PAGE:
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Diving Careers: Saturation Diving

April 19, 2016

Do you ever fantasize about diving full time? Imagine strapping on your tanks and being underwater every day, and earning a paycheck to do it! Aside from the obvious — charter boat dive master or scuba instructor — there are many professions that involve full time, paid scuba diving. In this 4-part series, we’ll take a look at some of the more extreme dive careers available to those with the drive to go deep. First up: saturation diving!

What if you could live underwater, going to work each day without ever setting foot on dry land? This is the life of a saturation diver. These deep sea daredevils live and work under the sea for up to a month at a time. They are the people who assemble and maintain massive underwater structures like oil rigs and pipelines.

The purpose of saturation diving is for divers to avoid decompression sickness, or “the bends.” When a human remains at depth, the increased pressure causes the body’s tissues to absorb nitrogen to a maximum amount, becoming “saturated” (hence the name). Once saturated, decompression times stay the same whether you are underwater for an hour or a week. So divers live in a pressurized habitat in order to avoid having to undergo the lengthy decompression again and again.

Remember the movie The Abyss? The people portrayed in the film were saturation divers. Nuclear bombs and alien beings aside, in the real world it’s a bit different. Divers live in a pressure chamber aboard a boat, being lowered and raised to their workplace by a diving bell each day. Since they stay at pressure, they don’t have any decompression issues to worry about, at least not until their 4 week tour of duty is up. Then they face a 16 hour decompression time in order to acclimate back to the surface world. The shipboard crew monitors the divers’ health and work progress, and even provides their daily meals. A crew of 6 to 12 divers works in three teams, running three 8-hour shifts so that work is being performed 24 hours a day.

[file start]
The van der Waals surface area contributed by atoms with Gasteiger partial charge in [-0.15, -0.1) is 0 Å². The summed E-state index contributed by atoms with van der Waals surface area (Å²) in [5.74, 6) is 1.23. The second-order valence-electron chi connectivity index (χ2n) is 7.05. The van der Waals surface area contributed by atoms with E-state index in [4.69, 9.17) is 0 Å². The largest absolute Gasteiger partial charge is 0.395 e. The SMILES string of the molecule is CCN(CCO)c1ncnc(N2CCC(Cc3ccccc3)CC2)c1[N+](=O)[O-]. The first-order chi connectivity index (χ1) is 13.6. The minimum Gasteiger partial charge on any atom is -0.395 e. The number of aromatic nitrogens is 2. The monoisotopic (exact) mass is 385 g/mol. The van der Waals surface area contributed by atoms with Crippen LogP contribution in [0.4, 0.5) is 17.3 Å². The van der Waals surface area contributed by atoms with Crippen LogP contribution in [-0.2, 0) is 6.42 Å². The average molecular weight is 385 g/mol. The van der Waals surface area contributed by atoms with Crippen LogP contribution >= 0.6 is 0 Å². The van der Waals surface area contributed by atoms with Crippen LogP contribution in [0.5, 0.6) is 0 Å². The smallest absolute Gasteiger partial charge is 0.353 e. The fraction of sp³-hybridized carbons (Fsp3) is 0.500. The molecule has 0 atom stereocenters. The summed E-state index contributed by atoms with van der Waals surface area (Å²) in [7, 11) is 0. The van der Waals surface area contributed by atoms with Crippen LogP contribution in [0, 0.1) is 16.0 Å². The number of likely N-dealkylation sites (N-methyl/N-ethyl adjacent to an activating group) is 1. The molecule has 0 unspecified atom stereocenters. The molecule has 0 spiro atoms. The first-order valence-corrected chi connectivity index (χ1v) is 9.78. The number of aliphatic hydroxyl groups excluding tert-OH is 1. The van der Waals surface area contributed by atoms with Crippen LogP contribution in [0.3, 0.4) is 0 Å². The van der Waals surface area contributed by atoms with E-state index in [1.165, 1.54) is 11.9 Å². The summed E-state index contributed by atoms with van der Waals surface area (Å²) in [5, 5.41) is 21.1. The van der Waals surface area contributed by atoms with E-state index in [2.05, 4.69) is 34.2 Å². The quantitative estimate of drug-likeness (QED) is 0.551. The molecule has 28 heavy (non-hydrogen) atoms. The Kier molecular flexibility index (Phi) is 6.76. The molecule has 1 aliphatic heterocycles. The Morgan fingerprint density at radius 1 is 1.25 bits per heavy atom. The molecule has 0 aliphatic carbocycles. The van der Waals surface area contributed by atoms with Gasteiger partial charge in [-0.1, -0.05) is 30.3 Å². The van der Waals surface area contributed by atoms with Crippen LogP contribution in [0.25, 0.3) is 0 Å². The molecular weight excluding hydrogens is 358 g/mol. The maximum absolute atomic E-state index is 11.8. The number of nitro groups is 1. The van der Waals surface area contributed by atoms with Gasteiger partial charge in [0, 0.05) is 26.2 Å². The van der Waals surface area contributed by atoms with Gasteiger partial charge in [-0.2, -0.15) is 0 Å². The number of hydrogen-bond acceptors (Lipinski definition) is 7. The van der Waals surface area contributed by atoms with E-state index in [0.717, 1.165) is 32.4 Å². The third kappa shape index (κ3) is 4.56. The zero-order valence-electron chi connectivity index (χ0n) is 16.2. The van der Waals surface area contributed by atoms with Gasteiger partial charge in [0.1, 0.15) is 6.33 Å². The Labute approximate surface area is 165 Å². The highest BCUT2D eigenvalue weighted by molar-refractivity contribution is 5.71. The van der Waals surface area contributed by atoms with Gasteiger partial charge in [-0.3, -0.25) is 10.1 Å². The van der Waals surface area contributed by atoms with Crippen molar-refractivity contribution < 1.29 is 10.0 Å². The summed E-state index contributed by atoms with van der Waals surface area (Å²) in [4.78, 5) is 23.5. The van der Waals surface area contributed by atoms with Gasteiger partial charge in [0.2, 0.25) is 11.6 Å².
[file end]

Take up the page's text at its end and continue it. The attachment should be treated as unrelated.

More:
This is a demanding job. Not only are you subject to the rigors of living and working in tight quarters, but the work itself is skilled construction labor which takes a level of expertise all its own. This is not a job for those looking for glamour or comfort. Safety is a huge priority in this field. Down time is often spent conducting safety drills or reviewing protocols. After all, even though they are just feet away from the boat crew, living inside the pressurized chamber means help is a long way off.

For a little taste of the life of a saturation diver, watch this short video that shows you their living quarters and life in this extreme environment. And stay tuned for our next installment of Scuba Diving Careers!

 

 

 

 

 

 

 

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